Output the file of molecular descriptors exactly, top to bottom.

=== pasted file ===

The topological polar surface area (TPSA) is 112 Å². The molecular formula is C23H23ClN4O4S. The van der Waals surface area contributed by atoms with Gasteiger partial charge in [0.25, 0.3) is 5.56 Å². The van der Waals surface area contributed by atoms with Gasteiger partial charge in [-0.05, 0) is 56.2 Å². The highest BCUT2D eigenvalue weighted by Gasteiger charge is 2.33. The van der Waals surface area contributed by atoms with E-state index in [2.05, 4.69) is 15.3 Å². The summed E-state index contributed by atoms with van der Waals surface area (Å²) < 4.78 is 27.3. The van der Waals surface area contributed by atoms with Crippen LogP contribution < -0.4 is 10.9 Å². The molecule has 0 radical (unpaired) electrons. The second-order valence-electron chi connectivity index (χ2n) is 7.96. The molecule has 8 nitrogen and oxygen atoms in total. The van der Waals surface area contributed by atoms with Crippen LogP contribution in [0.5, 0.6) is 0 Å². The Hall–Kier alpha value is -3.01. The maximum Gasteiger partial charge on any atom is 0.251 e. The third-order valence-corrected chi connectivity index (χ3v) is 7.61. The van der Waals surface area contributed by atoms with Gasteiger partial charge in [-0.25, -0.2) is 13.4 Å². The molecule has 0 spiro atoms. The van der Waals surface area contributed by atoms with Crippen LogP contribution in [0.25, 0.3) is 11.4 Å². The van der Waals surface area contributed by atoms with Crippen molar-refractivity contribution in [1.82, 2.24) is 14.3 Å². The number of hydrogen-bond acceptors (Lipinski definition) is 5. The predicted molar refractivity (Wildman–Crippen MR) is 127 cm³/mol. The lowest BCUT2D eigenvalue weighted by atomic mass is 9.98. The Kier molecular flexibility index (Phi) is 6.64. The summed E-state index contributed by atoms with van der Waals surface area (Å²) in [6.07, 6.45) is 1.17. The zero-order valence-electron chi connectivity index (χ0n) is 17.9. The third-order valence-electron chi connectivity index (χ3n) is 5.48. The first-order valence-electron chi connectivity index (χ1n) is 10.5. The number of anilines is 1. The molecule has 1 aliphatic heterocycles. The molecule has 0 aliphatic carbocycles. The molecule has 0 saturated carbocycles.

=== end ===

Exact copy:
The topological polar surface area (TPSA) is 112 Å². The molecular formula is C23H23ClN4O4S. The van der Waals surface area contributed by atoms with Gasteiger partial charge in [0.25, 0.3) is 5.56 Å². The van der Waals surface area contributed by atoms with Gasteiger partial charge in [-0.05, 0) is 56.2 Å². The highest BCUT2D eigenvalue weighted by Gasteiger charge is 2.33. The van der Waals surface area contributed by atoms with E-state index in [2.05, 4.69) is 15.3 Å². The summed E-state index contributed by atoms with van der Waals surface area (Å²) < 4.78 is 27.3. The van der Waals surface area contributed by atoms with Crippen LogP contribution < -0.4 is 10.9 Å². The molecule has 0 radical (unpaired) electrons. The second-order valence-electron chi connectivity index (χ2n) is 7.96. The molecule has 8 nitrogen and oxygen atoms in total. The van der Waals surface area contributed by atoms with Crippen LogP contribution in [0.5, 0.6) is 0 Å². The Hall–Kier alpha value is -3.01. The maximum Gasteiger partial charge on any atom is 0.251 e. The third-order valence-corrected chi connectivity index (χ3v) is 7.61. The van der Waals surface area contributed by atoms with Gasteiger partial charge in [-0.25, -0.2) is 13.4 Å². The molecule has 0 spiro atoms. The van der Waals surface area contributed by atoms with Crippen LogP contribution in [0.25, 0.3) is 11.4 Å². The van der Waals surface area contributed by atoms with Crippen molar-refractivity contribution in [1.82, 2.24) is 14.3 Å². The number of hydrogen-bond acceptors (Lipinski definition) is 5. The predicted molar refractivity (Wildman–Crippen MR) is 127 cm³/mol. The lowest BCUT2D eigenvalue weighted by atomic mass is 9.98. The Kier molecular flexibility index (Phi) is 6.64. The summed E-state index contributed by atoms with van der Waals surface area (Å²) in [6.07, 6.45) is 1.17. The zero-order valence-electron chi connectivity index (χ0n) is 17.9. The third-order valence-electron chi connectivity index (χ3n) is 5.48. The first-order valence-electron chi connectivity index (χ1n) is 10.5. The number of anilines is 1. The molecule has 1 aliphatic heterocycles. The molecule has 0 aliphatic carbocycles. The molecule has 0 saturated carbocycles.